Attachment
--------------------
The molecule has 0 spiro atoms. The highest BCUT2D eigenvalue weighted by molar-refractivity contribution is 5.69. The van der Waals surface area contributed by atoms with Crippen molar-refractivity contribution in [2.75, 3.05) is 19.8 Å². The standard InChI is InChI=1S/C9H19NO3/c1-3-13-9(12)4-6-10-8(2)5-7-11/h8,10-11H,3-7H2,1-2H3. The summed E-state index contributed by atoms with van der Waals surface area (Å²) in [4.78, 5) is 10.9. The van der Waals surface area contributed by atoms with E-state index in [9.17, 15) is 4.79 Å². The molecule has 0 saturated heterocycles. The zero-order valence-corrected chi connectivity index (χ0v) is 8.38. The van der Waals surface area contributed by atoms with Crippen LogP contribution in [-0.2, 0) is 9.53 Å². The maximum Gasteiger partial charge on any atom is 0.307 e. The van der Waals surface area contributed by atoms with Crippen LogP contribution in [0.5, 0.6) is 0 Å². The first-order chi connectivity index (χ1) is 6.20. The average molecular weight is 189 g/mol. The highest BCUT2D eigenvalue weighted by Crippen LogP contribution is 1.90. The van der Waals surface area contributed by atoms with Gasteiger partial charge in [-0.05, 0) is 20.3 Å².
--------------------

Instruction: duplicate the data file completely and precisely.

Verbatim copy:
The molecule has 0 spiro atoms. The highest BCUT2D eigenvalue weighted by molar-refractivity contribution is 5.69. The van der Waals surface area contributed by atoms with Crippen molar-refractivity contribution in [2.75, 3.05) is 19.8 Å². The standard InChI is InChI=1S/C9H19NO3/c1-3-13-9(12)4-6-10-8(2)5-7-11/h8,10-11H,3-7H2,1-2H3. The summed E-state index contributed by atoms with van der Waals surface area (Å²) in [4.78, 5) is 10.9. The van der Waals surface area contributed by atoms with E-state index in [9.17, 15) is 4.79 Å². The molecule has 0 saturated heterocycles. The zero-order valence-corrected chi connectivity index (χ0v) is 8.38. The van der Waals surface area contributed by atoms with Crippen LogP contribution in [-0.2, 0) is 9.53 Å². The maximum Gasteiger partial charge on any atom is 0.307 e. The van der Waals surface area contributed by atoms with Crippen LogP contribution in [0.5, 0.6) is 0 Å². The first-order chi connectivity index (χ1) is 6.20. The average molecular weight is 189 g/mol. The highest BCUT2D eigenvalue weighted by Crippen LogP contribution is 1.90. The van der Waals surface area contributed by atoms with Gasteiger partial charge in [-0.05, 0) is 20.3 Å².